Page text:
"Plastic Pickup" action on the shore was enhanced in early August with more organisations joining in the nongovernmental clean-ups. Ocean Park Conservation Foundation Hong Kong called upon NGOs to offer assistance and organize clean-up groups on 2 August. The Hong Kong government sent a special team to clean up plastic pellets in the Discovery Bay the next day. Under the pressure of the public, Hong Kong mainstream media eventually put the incident in the front page on 4 August, focusing on how the government withheld information and the possible hazard of the plastic pellets. The exposure of the incident caused strong response from the public. Many Hong Kong citizens went to the beaches to clean up plastic pellets when they were free on weekends. NGOs, such as World Wide Fund for Nature, Lamma Corner, Green Sense, Keyboard Frontline and Hong Kong Society of Herpetology Foundation, organized volunteers to do clean-ups on the beaches. Over one thousand citizens took the initiative to clean up plastic pellets in Shek Pai Wan on 5 August.
After the exposure of the incident, Ko Wing-man, Secretary of the Food and Health Bureau, and Wong Kam-sing, Secretary of the Environment Bureau, took their first meeting with the media on 5 August, explaining the issue. Although low-level departments of the government have been collaborating with NGOs in clean-ups, decision-making departments made an announcement a fortnight after the incident, reminding citizens not to have fishes that might have taken plastic pellets, which received heavy criticism for the delay. Carrie Lam, Chief Secretary for Administration and acting Chief Executive (the Chief Executive of Hong Kong, Leung Chun-ying, was on a holiday outside Hong Kong), convened a cross-department meeting, arranging clean-ups and providing DB Green with free helicopters of the Government Flying Service to patrol the beaches. NGOs distributed the clean-up task through social websites and released the latest relevant information in early August.
The clean-up of plastic pellets was still incomplete. Typhoon Kai-tak hit waters over two hundred-kilometer south to Hong Kong on 16 August, washing up a great number of plastic pellets as well as litters to the shore, leaving the cleaned beaches messed up again. The sixth container with plastic pellets was found outside the harbor of Hei Ling Chau on 7 September. Besides, as the plastic pellets scattering all over the beaches, grass and nooks and crannies in the rocks were difficult to clean with hands, Sinopec and some volunteers used electric generator and vacuum cleaner to improve efficiency. Institute of Space and Earth Information Science of Chinese University of Hong Kong designed a new system to aid the government and NGOs in monitoring water flow to predict the flow of plastic pellets. Some Hong Kong young people even made a plastic pellet cleaner, called Plastic Cleaner No.1, by themselves, which was ordered by Sinopec for the clean-up.
Macao announced on 21 August that some objects suspected to be polypropylene pellets were found at Hac Sa Beach and Cheoc Van Beach on that day and the day before. Although the government said that most of the plastic pellets had been cleaned up on 24 August, the next day citizens encouraged by environmental organisations that called on volunteers via the Internet went to the beaches to pick up plastic pellets, which were weighed half kilogram.
The pellets causing Hong Kong's plastic disaster is made of polypropylene, classified No.5 by Resin identification code. The raw material of polypropylene is propene, a pyrolysis product of petroleum. Chemical plants can use a variety of methods to mix propene with other raw materials, which are polymerized to plastics to produce different products, including plastic pellets.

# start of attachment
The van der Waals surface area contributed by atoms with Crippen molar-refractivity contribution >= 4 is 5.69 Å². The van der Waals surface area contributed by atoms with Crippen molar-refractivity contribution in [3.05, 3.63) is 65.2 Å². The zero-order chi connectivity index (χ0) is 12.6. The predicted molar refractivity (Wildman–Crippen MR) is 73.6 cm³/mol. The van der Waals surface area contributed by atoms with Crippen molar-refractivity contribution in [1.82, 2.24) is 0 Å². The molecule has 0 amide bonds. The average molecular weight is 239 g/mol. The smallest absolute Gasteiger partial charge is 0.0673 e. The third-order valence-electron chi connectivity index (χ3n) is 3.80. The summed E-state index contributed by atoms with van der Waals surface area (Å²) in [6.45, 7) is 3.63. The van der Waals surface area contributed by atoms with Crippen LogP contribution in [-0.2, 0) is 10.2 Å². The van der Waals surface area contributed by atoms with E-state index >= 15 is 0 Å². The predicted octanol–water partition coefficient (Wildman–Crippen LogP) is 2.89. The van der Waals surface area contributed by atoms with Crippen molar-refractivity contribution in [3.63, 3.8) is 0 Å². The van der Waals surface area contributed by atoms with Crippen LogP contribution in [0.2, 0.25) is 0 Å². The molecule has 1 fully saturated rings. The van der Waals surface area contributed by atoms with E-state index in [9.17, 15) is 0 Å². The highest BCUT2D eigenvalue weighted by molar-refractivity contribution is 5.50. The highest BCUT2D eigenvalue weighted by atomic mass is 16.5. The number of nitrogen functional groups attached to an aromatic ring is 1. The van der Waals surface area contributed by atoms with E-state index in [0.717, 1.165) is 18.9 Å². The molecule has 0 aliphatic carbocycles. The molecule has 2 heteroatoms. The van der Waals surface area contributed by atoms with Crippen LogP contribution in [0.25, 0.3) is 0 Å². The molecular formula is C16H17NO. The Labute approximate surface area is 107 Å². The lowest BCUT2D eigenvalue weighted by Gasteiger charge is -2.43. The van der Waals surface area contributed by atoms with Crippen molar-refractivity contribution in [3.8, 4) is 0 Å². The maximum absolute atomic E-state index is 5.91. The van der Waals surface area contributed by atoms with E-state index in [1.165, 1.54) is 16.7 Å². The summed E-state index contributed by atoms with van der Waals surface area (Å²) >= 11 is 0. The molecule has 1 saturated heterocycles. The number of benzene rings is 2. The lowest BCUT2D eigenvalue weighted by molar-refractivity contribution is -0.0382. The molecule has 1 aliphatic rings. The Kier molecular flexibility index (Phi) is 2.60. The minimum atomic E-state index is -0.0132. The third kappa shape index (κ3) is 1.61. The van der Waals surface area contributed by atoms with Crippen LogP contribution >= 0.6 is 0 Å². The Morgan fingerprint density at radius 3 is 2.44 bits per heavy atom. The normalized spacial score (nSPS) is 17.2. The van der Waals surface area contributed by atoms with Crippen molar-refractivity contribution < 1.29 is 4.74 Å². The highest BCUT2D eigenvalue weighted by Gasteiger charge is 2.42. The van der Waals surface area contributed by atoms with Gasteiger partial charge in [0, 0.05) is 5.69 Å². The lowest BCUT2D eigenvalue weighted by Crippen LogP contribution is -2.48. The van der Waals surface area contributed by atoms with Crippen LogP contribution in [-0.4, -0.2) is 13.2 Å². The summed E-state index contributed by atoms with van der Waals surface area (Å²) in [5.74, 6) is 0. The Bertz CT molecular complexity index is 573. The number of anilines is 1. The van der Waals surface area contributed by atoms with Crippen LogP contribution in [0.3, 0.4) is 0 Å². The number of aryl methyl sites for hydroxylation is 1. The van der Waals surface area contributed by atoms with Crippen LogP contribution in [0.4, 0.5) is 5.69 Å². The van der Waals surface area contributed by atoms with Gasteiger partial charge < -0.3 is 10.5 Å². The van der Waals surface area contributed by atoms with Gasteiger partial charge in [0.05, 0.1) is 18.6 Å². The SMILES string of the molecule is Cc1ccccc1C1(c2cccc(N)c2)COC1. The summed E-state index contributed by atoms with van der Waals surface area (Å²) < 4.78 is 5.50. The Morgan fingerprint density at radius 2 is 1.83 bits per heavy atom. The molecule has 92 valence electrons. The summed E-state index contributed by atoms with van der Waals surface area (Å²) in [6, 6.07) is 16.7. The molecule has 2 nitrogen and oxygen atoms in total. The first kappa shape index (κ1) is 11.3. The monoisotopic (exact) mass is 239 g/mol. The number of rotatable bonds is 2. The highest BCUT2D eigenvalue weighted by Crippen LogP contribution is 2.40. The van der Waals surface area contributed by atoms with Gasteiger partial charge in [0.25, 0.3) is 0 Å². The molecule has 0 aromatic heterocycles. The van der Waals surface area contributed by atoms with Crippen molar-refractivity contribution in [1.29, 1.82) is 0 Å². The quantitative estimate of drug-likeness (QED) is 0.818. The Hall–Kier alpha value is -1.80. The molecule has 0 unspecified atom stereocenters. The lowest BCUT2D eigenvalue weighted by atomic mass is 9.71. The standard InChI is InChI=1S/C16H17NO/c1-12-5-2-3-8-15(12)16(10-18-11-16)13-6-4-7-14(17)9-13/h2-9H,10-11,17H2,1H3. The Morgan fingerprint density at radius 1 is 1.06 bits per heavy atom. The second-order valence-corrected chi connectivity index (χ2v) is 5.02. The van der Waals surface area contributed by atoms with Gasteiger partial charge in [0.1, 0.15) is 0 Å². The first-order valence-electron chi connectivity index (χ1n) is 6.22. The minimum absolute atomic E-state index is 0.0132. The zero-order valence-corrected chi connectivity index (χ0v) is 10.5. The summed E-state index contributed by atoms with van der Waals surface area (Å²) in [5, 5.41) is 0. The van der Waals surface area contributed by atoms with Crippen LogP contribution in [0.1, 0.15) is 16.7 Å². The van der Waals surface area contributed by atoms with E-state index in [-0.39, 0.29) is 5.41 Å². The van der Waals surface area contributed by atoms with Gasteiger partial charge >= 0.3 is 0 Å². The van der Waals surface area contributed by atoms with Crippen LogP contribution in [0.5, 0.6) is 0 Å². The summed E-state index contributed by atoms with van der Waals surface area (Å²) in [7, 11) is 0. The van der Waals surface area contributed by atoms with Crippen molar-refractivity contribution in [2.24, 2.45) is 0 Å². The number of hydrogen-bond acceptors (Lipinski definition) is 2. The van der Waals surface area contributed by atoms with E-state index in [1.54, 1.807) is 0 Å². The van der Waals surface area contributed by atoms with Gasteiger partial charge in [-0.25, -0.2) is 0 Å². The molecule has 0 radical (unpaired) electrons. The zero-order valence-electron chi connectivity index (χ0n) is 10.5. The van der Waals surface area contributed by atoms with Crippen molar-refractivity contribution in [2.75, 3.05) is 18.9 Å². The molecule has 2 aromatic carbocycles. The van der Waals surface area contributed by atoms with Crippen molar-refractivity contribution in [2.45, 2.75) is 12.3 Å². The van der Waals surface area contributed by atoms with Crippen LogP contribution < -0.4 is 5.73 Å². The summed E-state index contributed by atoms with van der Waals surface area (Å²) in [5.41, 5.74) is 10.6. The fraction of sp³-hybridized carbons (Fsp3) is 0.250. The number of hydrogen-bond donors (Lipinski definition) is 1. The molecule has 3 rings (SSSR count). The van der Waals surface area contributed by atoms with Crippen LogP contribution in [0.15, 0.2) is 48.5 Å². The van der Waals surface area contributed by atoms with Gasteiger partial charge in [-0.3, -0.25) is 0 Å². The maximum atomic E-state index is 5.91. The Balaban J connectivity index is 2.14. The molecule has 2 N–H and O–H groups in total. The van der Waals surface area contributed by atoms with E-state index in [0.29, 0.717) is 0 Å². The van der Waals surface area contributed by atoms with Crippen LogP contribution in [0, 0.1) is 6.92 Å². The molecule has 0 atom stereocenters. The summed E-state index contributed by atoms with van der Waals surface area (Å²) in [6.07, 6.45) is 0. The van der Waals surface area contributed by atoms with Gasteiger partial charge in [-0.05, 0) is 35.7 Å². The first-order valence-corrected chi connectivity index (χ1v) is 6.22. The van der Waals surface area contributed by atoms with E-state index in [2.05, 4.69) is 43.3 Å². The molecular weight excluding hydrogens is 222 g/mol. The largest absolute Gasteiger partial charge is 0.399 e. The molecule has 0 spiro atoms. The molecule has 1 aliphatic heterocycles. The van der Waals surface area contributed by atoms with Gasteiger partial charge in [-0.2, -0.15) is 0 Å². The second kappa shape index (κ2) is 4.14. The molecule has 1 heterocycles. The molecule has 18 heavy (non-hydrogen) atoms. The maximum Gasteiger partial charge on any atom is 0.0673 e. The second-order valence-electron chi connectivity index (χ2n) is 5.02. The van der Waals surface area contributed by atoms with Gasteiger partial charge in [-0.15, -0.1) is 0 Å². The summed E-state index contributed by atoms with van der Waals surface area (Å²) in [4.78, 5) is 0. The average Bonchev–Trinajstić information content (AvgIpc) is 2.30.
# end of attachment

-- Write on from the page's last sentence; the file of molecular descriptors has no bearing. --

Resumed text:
Polypropylene pellets do not have acute toxicity. The polymer, polypropylene, will not leave in the bodies when human beings and fish take plastic pellets. In addition, it is not rare to see plastic rubbish floating on Hong Kong waters and different kinds of plastic pellets are often eaten by fish. The citizens, however, may hardly hear of such things, which accounts for the strong repercussions upon the plastic disaster. After the exposure, distributors once worried that fish eating plastic pellets might have been poisoned and stopped buying local fish. Hong Kong citizens also lost confidence in local fish, which led to a dramatic drop in local fish sales. The fishermen, consequently, suffered a loss.
Polypropylene has been widely used in daily life. Since it is resistant to heat, acid, alkali, chemical substance and collision and hard to biodegrade, it is often made into food containers to extend the expiration date of food, including microwavable food boxes, disposable tableware and goods packages. Whereas according to experience of the Great Pacific Garbage Patch, if the plastics are exposed to solar ultraviolet radiation for a long time, they will gradually be broken down into tiny molecules while still keeping the form of a polymer during the process of photo-degradation and continue floating on the sea. As the plastics are broken down, chemical substances that may be used to make plastics, such as Bisphenol A, will be released to the ocean. Meanwhile, thinner plastics will absorb all the chemical substances on the ocean surface, including carcinogens human beings discharge into the sea, forming a layer of "toxic soup" on the ocean surface. Photo-degraded plastics can be easily absorbed by the digestive system of fish and seabirds. Many toxic chemical substances, therefore, enter the food chain, causing unpredictable disaster to the ecosystem. Larger-volume plastic products may also choke the digestive system of saltwater fish and seabirds, which will then die of malnutrition.
In fact, the plastic pellets in Hong Kong's plastic disaster once covered Sham Wan of Lamma Island, the spawning bed of the endangered marine life, green sea turtles. Tourists are forbidden to go there from June to October every year to avoid any interference during the spawning of the green sea turtles. The plastic disaster occurred right in the spawning months of the green sea turtles and Sham Wan was covered by a foot of plastic pellets for a time.